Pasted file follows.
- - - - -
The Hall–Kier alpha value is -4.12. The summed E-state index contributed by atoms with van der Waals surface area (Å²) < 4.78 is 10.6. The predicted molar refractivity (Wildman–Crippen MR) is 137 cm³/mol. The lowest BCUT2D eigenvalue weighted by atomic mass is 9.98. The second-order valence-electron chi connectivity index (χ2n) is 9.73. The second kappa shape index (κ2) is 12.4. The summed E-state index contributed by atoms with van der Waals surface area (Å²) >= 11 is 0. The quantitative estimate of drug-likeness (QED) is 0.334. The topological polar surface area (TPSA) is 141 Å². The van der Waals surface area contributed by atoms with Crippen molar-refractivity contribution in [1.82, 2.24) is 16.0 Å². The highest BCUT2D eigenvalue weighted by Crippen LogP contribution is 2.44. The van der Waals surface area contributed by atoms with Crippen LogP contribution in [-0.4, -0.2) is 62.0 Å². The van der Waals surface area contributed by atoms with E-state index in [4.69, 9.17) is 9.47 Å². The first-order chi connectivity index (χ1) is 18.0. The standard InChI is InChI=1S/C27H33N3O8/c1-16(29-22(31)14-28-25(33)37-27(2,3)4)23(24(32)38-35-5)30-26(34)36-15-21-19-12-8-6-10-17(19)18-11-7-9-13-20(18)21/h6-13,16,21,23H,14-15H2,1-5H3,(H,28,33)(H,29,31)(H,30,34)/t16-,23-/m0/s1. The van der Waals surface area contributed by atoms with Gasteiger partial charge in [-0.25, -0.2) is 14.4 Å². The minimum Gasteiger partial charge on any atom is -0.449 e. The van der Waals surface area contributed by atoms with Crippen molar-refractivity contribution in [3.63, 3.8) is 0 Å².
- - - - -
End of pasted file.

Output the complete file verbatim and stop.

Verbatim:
The Hall–Kier alpha value is -4.12. The summed E-state index contributed by atoms with van der Waals surface area (Å²) < 4.78 is 10.6. The predicted molar refractivity (Wildman–Crippen MR) is 137 cm³/mol. The lowest BCUT2D eigenvalue weighted by atomic mass is 9.98. The second-order valence-electron chi connectivity index (χ2n) is 9.73. The second kappa shape index (κ2) is 12.4. The summed E-state index contributed by atoms with van der Waals surface area (Å²) >= 11 is 0. The quantitative estimate of drug-likeness (QED) is 0.334. The topological polar surface area (TPSA) is 141 Å². The van der Waals surface area contributed by atoms with Crippen molar-refractivity contribution in [1.82, 2.24) is 16.0 Å². The highest BCUT2D eigenvalue weighted by Crippen LogP contribution is 2.44. The van der Waals surface area contributed by atoms with Crippen LogP contribution in [-0.4, -0.2) is 62.0 Å². The van der Waals surface area contributed by atoms with E-state index in [4.69, 9.17) is 9.47 Å². The first-order chi connectivity index (χ1) is 18.0. The standard InChI is InChI=1S/C27H33N3O8/c1-16(29-22(31)14-28-25(33)37-27(2,3)4)23(24(32)38-35-5)30-26(34)36-15-21-19-12-8-6-10-17(19)18-11-7-9-13-20(18)21/h6-13,16,21,23H,14-15H2,1-5H3,(H,28,33)(H,29,31)(H,30,34)/t16-,23-/m0/s1. The van der Waals surface area contributed by atoms with Gasteiger partial charge in [-0.25, -0.2) is 14.4 Å². The minimum Gasteiger partial charge on any atom is -0.449 e. The van der Waals surface area contributed by atoms with Crippen molar-refractivity contribution in [3.63, 3.8) is 0 Å².